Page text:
Join the kingdom of those who have their spirits eternally circumcised into covenant with Christ God’s Son.

  2. For those interested, I addressed the root question here. More or less, a summary of what I wrote is that “masculine” and “feminine” are more in relationship to certain qualities than anything to do with physical sexual characteristics. Whether we (as men or women) choose to act in those qualities is dependent on how much we are willing to conform to those things. For the rest of what I would have to say in response to this:

    >If God were male, then he would be incomplete, as human men are incomplete. Envisioning God as a male begs the question as to where his female consort is. If he doesn’t have one, then what’s wrong with him? If he does have one, then shouldn’t we be praying to her? If there are two, then neither is the greatest element in our set. There should be something that’s whole in one.

    The symbolism and nature of the Trinity points to this picture. God is not in isolation, nor Jesus, nor the Holy Ghost/Spirit. Three yet one, or a community. Again you can’t apply physical sexual characteristics to it. The Church integrates and brings together, hence it’s a feminine entity. Hence, the Scriptures envision a marriage between Christ and the Church.

  3. “To say that “men are in the image of God” is only meaningful if ‘the image of God’ is well defined, and it’s not. “

    While I largely agree that the image of God is not well-defined, the Bible is not completely silent on what this means. It’s just a bit vague. It’s often implicit rather than explicit.

    The language of image in both Hebrew and Greek has the connotation of a copied representation. An image, like that of a picture on a page, a reflection in a mirror, or a likeness in a statue. This visual metaphor suggests that, while we are not God, we are like God in some fundamental way.

    “For in him dwelleth…”

    Boxer noted that Jesus was male and God is not. To dwell within implies a separation. So for God to dwell within Jesus is to say that Jesus represented God, not that God is male. You saw Jesus, you saw God. This is what Hebrews 1:3 says:

    “The Son is the radiance of God’s glory and the exact representation of his being…”

    Notice the term representation, or image. Jesus uses similar language in the John’s gospel. The concept of dwelling within is found in the evangelical Christians referring to being saved as “Jesus coming into your heart.”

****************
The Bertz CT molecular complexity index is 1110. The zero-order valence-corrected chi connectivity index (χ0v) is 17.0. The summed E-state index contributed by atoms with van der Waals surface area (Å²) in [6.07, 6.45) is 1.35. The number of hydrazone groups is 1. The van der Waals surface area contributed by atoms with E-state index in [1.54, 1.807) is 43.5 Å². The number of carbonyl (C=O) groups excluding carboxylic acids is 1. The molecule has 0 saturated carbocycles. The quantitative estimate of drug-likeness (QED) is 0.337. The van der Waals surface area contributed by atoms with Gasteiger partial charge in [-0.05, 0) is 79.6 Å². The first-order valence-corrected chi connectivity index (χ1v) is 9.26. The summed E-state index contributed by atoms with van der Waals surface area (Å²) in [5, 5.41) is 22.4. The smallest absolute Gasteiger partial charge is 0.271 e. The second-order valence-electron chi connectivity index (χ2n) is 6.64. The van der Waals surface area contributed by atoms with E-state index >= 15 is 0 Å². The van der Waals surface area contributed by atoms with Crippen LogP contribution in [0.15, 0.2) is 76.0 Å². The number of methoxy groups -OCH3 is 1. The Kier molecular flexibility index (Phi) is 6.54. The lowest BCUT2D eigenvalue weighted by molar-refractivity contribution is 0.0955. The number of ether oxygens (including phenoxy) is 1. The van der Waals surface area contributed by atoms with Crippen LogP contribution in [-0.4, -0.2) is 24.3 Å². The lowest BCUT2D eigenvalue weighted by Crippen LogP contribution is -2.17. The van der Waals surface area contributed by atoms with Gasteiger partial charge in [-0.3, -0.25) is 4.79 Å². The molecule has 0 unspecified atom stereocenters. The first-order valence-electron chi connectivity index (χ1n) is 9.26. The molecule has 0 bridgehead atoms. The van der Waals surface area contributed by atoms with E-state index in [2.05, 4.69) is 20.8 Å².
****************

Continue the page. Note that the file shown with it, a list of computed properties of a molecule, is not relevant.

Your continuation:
God and humans are thus mutually compatible in some way. What way could that be? The Bible identifies many attributes of God that are shared with man. God has (Spiritual) life, love, and the ability to create. However, the Bible is explicit on the most important thing: God is spirit and so are we. Being spiritual beings is what makes God approachable to us. Jesus was a complete image of God. Jesus also promised that we would become like him.

  4. While you guys are correct that we don’t know exactly what the “image of God” specifically means. That does not make it unimportant.
    I believe it is foundational. So foundational, that God speaks of man being the image of God thrice in the very first chapter of the Bible. The only thing I saw mentioned more is God’s method of creation: And God said … and their was … and God saw that it was good.
    Genesis 1:26a And God said, Let us make man in our image, after our likeness:
    The plainest reading is that an image is something that can be seen or imagined. and perhaps that is why It isn’t more fully described, because it really is as simple as men bear a natural resemblance to God their Father. And this resemblance should not be covered when entreating with our Father who art in heaven.

    Separately, Boxer, my mention of your sin, is not to be taken as an insult or as an ad hominem, but since the text I quoted made mention of bodily sins, I just used you as a ready example. I love you buddy! And my hope would be that one day you will be Boxer with a body submitted unto God. I feel for you, and have heard your story about how you had intended to marry your Mormon sweetheart and be buried together near the Mormon temple. The good news is that God can make your body into a temple of His Holy Spirit. You can be His temple wherever God leads you. You can make peace with God by befriending His Son.